Last year, in a controversial move, the Israeli government expanded the ability of single women to access surrogacy services in the country, but excluded single men and gay couples from the policy.

Herzog said the following in announcing the new initiative:

"We are also making a symbolic statement, because it reflects the egalitarian stance of a large organization that is recognizing the right of every man or woman to actualize their wish to be parents and to raise a family, regardless of gender identity or sexual orientation. The Jewish Agency is one big family, and all its members are equal."

Gay Dad Life

Why Date Night Is So Important

When you're a parent, time alone with your significant other isn't a luxury — it's a necessity.

Even before the morning sunlight — and my eyelids — have lifted, I'm reminded that I'm somebody's father. It's usually around 5:40am when my 8-year old son Maxwell pokes his head into our room shouting "cock-a-doodle-doo" at the top of his lungs. He's usually wearing an adorably comfy onesie, a look he thankfully refuses to retire. His rooster call is followed up with strict demands in quick succession:

"Warm milk!"

"Turn on the lights."

"Where's your phone?"

"Put on Nick Jr."

"Feed me yogurt while I play Fortnite!" (Note: we don't… well… anymore.)

This Groundhog Day routine follows us as we pick out his clothes for the day —"Comfy camouflage t-shirt and sweat pants!" he insists (shoot me now). We then make him breakfast, prepare his packed lunch and then make sure his completed homework is in his schoolbag.

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Change the World

In a First, Scottish Gay Male Couple Offered IVF Treatment by NHS

But the government stressed gay couples will still be responsible for finding a surrogate

In a first, the National Health Service (NHS) in Britain is offering to fund an IVF treatment for two gay men forming their family via surrogacy. Previously, the NHS had refused to do so because of a ban on funding such treatment when a surrogate is involved. Two years ago, the Scottish government changed the law to allow any couple to be eligible. There have been no other cases of IVF treatment for people in England and Wales.

According to the Daily Mail, the Scottish couple (who requested anonymity) revealed they had been granted NHS treatment when they posted an appeal online for an egg donor.

"Our NHS clinic don't have any anonymous egg donors, they advised us we would need to find a known egg donor," the posting said. "Any suggestions how to go about it?"

After a friend voiced surprise that the NHS was offering gay couples treatment, one of the men replied, "it's a new service they offer in Scotland… we only found out [about it] when the GP referred us."

The move was welcomed by LGBTQ groups in England. Stonewall said: 'We welcome any move that ensures lesbian, gay, bi and trans people have fair and equal access to fertility treatment.'

When the Daily Mail reached out to the Scottish government for comment, they confirm fertility treatment for same-sex male couples using a surrogate. But they also emphasized gay men would be responsible for finding their own surrogate.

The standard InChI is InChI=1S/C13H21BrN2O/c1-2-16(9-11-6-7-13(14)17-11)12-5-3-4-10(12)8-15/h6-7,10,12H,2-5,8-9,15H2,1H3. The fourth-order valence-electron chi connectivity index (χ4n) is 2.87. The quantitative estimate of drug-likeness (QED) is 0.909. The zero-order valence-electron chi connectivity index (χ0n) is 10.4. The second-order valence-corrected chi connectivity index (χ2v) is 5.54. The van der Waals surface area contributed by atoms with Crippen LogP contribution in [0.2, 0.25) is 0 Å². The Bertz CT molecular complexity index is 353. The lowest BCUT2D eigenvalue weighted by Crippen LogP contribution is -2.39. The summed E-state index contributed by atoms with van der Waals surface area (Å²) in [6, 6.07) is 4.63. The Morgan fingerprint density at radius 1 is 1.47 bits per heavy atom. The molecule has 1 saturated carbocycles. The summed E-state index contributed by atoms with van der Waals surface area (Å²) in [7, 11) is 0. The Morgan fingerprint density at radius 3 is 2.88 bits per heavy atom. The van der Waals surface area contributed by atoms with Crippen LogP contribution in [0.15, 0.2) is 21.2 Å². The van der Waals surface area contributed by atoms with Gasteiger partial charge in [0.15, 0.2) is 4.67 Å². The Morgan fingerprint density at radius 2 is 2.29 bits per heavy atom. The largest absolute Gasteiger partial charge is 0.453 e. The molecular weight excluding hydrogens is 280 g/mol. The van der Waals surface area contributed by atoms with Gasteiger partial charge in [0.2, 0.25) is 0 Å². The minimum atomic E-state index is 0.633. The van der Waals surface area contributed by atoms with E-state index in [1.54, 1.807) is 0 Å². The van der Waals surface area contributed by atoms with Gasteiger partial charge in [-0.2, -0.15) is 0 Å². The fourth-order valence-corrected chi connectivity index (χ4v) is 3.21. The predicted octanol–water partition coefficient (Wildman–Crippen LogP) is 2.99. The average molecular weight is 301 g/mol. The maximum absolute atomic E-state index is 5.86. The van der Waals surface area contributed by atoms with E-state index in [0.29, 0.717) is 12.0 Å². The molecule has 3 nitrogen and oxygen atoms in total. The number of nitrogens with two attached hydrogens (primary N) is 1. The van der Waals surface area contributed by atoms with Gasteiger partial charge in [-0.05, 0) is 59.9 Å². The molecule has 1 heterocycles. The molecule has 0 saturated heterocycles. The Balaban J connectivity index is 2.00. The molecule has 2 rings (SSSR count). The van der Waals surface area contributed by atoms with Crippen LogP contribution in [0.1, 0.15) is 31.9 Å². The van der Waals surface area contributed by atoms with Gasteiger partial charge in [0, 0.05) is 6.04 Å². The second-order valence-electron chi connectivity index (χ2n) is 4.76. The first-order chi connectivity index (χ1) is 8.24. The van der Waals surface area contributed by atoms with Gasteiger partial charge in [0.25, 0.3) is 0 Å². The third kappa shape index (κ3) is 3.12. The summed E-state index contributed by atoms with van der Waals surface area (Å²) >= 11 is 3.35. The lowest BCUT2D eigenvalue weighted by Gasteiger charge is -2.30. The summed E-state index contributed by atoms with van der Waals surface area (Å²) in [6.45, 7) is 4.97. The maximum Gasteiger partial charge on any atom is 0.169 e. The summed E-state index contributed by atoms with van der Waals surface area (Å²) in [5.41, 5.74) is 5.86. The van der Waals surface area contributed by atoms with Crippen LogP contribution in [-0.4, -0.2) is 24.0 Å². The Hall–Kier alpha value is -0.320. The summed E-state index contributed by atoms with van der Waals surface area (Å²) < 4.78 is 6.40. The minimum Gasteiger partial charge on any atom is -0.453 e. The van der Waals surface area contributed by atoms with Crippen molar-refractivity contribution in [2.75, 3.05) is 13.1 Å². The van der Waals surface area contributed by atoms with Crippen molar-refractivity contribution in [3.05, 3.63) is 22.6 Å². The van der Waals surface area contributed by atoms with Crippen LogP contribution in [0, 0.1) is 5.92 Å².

Gay Adoption

5 Ways to Know Your Adoption Agency Is LGBTQ-Friendly

So you're ready to adopt. How do you know your adoption agency won't just discriminate against you as a gay man, but is actively welcoming to LGBTQ people?

You know what is the worst? Adoption agencies who discriminate! So how do you know your agency welcomes you? Check out our list of five immediate ways to know if your agency is LGBTQ affirming.

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Change the World

Gay Dads Featured in Enfamil Commercial

A new ad for Enfamil showcases two gay men talking about their daughter.

The best kind of inclusion is when you're not singled out but instead included right along with everyone else. This kind inclusion inspires others to pursue their own dreams and desires, just like any one else. As part of our popular culture, we know that brands are uniquely suited to inspire us in this way.

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Cooking with Kids: An Interview with David Burtka

David Burtka sits down with us to talk about his new book "Life is a Party."

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Politics

Daughter of Married Gay Couple Who Used Surrogacy Abroad Isn't Citizen, Says U.S. State Department

A decades-old law can be used to discriminate against gay couples who use surrogacy abroad.

James Derek Mize and his husband Jonathan Gregg are both American citizens, but their daughter, born via a surrogate, may not be, at least according to the U.S. State Department.

The New York Times took an in-depth look at this case in a piece that ran in the paper yesterday. While James was born and raised in the U.S, his husband Jonathan was originally born in Britain. That may be enough, according to the State Department, to deny their daughter citizenship.

"We're both Americans; we're married," James told the New York Times. "We just found it really hard to believe that we could have a child that wouldn't be able to be in our country."

According to decades-old immigration law, a child born abroad must have a biological connection to a parent that is a U.S. citizen in order to be eligible to receive citizenship upon birth. Children born via surrogacy are determined to be "out of wedlock," according to the Times report," which then requires a more onerous process to qualify for citizenship, such as demonstrating that a biological parent is not only an American citizen, but has spent at least five years in the country.

The intent of the law, which dates back to the 1950s, was to prevent people from claiming, falsely, that they are the children of U.S. parents. But LGBTQ advocates argue this archaic policy is being used intentionally to discriminates against same-sex couples, who often have to rely on donors, IVF and surrogacy in order to have biologically children, and are thus held to a higher standard.

"This is where our life is. This is where our jobs are," James told the Times. "Our daughter can't be here, but she has no one else to care for her."

Read the whole story here.